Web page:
“Sorry to disappoint fans of the rumor mill—we will be back on the same channel on Friday, October 25,” Youssef tweeted earlier this month.
The Egyptian satirist has vowed to pull no punches on his return, with many Egyptians and Arabs looking forward to the satirist’s take on the new military-backed interim government.
In an op-ed published by the privately owned El-Shorouk newspaper, Youssef said he expects the interim government’s supporters to be no more tolerant of his antics than Mursi’s supporters.
“They won’t stand a word against Sisi,’ Youssef wrote in reference to Egypt’s popular defense minister, whom many tip as a future president.
“Lovers of Sisi are using the same terms used by Mursi lovers,” he added.
Former Egyptian prosecutor-general Talaat Abdullah issued a warrant for Youssef’s arrest in March, for insulting both Islam and President Mursi. The popular comic turned himself in for questioning, and was ultimately released on bail of EGP 15,000 (USD 2,200) after being questioned for a period of three hours.
Youssef has not discounted the possibility of his being summoned by the current prosecutor-general, Hisham Barakat, over possible complaints issued by supporters of the current government.
“They [critics] keep saying, ‘Be objective, be impartial,’ and you feel stunned at their definition of objectivity or impartiality. The truth is that this means, ‘Say what I want,’” Youssef said.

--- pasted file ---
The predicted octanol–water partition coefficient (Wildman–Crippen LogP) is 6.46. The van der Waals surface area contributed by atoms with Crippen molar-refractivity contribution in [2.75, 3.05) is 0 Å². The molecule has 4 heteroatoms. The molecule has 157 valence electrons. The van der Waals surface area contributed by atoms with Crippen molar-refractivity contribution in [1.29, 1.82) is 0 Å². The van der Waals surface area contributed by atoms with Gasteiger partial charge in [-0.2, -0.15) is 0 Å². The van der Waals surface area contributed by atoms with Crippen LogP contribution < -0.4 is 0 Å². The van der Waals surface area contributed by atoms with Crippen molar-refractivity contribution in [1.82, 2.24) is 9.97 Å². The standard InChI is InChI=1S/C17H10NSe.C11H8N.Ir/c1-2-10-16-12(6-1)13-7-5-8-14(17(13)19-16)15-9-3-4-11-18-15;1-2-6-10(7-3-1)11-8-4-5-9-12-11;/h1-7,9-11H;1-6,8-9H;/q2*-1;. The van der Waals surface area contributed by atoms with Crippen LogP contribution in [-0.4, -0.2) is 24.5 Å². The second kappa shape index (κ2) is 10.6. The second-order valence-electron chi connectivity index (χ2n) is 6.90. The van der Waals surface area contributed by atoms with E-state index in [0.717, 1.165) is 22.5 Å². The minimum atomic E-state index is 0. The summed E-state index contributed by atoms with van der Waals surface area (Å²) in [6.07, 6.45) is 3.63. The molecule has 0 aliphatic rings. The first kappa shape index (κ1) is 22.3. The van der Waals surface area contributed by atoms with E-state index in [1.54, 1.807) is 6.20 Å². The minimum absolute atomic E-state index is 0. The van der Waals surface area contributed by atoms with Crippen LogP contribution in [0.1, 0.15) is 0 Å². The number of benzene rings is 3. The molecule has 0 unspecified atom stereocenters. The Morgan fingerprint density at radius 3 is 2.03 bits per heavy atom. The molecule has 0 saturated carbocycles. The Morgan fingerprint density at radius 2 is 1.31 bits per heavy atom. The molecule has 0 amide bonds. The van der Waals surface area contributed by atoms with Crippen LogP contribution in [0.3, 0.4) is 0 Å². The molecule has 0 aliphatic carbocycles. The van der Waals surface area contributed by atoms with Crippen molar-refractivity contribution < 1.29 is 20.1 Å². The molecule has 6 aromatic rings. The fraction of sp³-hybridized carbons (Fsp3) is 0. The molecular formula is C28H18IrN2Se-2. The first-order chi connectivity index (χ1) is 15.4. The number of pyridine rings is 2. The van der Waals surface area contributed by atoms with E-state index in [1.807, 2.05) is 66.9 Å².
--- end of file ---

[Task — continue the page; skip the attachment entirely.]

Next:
“There is no tolerance from the Muslim Brotherhood side or those who call themselves liberal. Everyone is looking for a pharaoh that suits him,” the Egyptian satirist wrote in his latest op-ed.
Bassem Youssef has often been described as the Egyptian Jon Stewart, although when Stewart appeared as a guest on Al-Barnameg earlier this year, the Egyptian satirist playfully introduced him as “the Bassem Youssef of America.”
Youssef and Stewart are known to be good friends, and the US satirist leaped to his Egyptian counterpart’s defense following Youssef’s arrest. Describing Youssef as a “friend” and “brother,” Stewart criticized the Mursi regime for being unable to take a joke.
In a segment on The Daily Show at the time, Stewart quipped: “Making fun of the president’s hats and less-than-fluent English? That was my entire career for eight years.”
Bassem Youssef was awarded the International Peace Freedom Award for 2013 by the Committee for the Protection of Journalists (CPJ).
The CPJ said: “Youssef has taken on political conservatives and liberals alike, in a quest to inform and shatter stereotypes. Following a long tradition of satire that blends comedy with hard news, Youssef uses sharp humor to report on and critique government failures to improve the economy, public services, and safety, and its efforts to suppress opinion—whether in the name of religion under Mursi or in the name of security under the current military-backed government.”